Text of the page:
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DEA has more extensive domestic phone surveillance op than NSA

Published time: September 02, 2013 23:41
Edited time: September 04, 2013 09:04
Reuters / Shannon Stapleton

Reuters / Shannon Stapleton

For at least six years, US anti-drug agents have used subpoenas to routinely gain access to an enormous AT&T database. It’s an intrusion greater in scale and longevity than the NSA’s collection of phone calls, revealed by Edward Snowden’s leaks.

As part of the secret Hemisphere Project the government has been paying AT&T to place its employees in drug-fighting units around the country, the New York Times reports. 

The US’s largest telecoms operator has been supplying phone data to the Drug Enforcement Administration since 1987.

The project covers every call that passes through an AT&T switch, including those made by clients of other operators, with some four billion call records added to the database on a daily basis. 

And, unlike the much debated NSA data, the Hemisphere data includes information on the location of those, making the calls.

The New York Times found out about the surveillance program after it received slides, describing the Hemisphere Project, from peace activist, Drew Hendricks.

The activist said he was sent the PowerPoint presentation – which is unclassified, but marked “Law enforcement sensitive” – in response to a series of public information requests to West Coast police agencies. 

The slides revealed that the program was launched back in 2007 and has been carried out in great secrecy since then.

All requestors are instructed to never refer to Hemisphere in any official document,” one of the slides said.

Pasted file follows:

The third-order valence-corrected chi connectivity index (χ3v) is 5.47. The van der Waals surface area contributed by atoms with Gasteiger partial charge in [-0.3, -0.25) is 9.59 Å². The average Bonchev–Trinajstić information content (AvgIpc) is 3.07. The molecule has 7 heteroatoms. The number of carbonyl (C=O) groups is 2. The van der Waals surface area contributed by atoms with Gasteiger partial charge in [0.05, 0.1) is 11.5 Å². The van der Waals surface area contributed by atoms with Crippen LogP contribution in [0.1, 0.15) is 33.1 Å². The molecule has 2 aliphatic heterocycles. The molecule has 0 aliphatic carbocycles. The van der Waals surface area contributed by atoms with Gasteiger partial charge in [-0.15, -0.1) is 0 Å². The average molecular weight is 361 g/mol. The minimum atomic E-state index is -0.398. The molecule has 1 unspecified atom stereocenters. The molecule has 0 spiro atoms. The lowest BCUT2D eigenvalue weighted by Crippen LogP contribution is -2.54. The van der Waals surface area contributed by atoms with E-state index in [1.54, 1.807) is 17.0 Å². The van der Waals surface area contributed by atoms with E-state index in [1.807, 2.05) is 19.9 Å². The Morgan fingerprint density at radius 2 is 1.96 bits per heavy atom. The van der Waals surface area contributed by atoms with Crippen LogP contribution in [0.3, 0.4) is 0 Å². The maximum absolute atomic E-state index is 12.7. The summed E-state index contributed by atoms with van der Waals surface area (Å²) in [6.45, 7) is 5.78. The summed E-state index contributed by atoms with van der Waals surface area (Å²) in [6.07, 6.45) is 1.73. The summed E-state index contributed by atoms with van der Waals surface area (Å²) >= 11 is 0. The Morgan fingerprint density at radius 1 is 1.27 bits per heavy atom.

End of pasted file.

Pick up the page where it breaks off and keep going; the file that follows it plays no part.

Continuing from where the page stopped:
The paper performed a search of the Nexis database, but found no reference to the program in news reports or Congressional hearings.

The US administration has acknowledged that Hemisphere is operational in three states, adding that the project employed routine investigative procedures used in criminal cases for decades and posed no novel privacy issues.

Justice Department spokesman, Brian Fallon, stressed that it’s crucial that the phone data is stored by AT&T, and not by the government like in the NSA case.  It has requested phone numbers of interest mainly using what are called “administrative subpoenas,” those issued not by a grand jury or a judge, but by a federal agency, the DEA.

According to the spokesman, Hemisphere proved especially effective in finding criminals, who frequently discard their cellphones in order to avoid being tracked by polices.

Subpoenaing drug dealers’ phone records is a bread-and-butter tactic in the course of criminal investigations,” he said in a statement.

The 27-slide PowerPoint presentation highlights several cases, in which Hemisphere solved big crimes, with not all of them being drug-related.

For example, this March it found the new phone number and location of a man, who impersonated a general at a San Diego Navy base and then ran over a Navy intelligence agent.

In 2011, Hemisphere tracked Seattle drug dealers, who were rotating prepaid phones, leading to the seizure of 136 kilos of cocaine and $2.2 million.

AT&T spokesman, Mark A. Siegel, declined to answer detailed questions on Hemisphere, only saying that AT&T “like all other companies, must respond to valid subpoenas issued by law enforcement.

Representatives from Verizon, Sprint and T-Mobile all declined to comment when asked by the New York Times whether their companies participated in Hemisphere or any other similar programs.

An undisclosed federal law enforcement official told the paper the Hemisphere Project was “singular” and that he knew of no comparable program involving other phone companies.

It’s not the first time AT&T has been involved in federal surveillance programs, the company operated a telecommunication interception facility for the NSA between 2003 and 2006.

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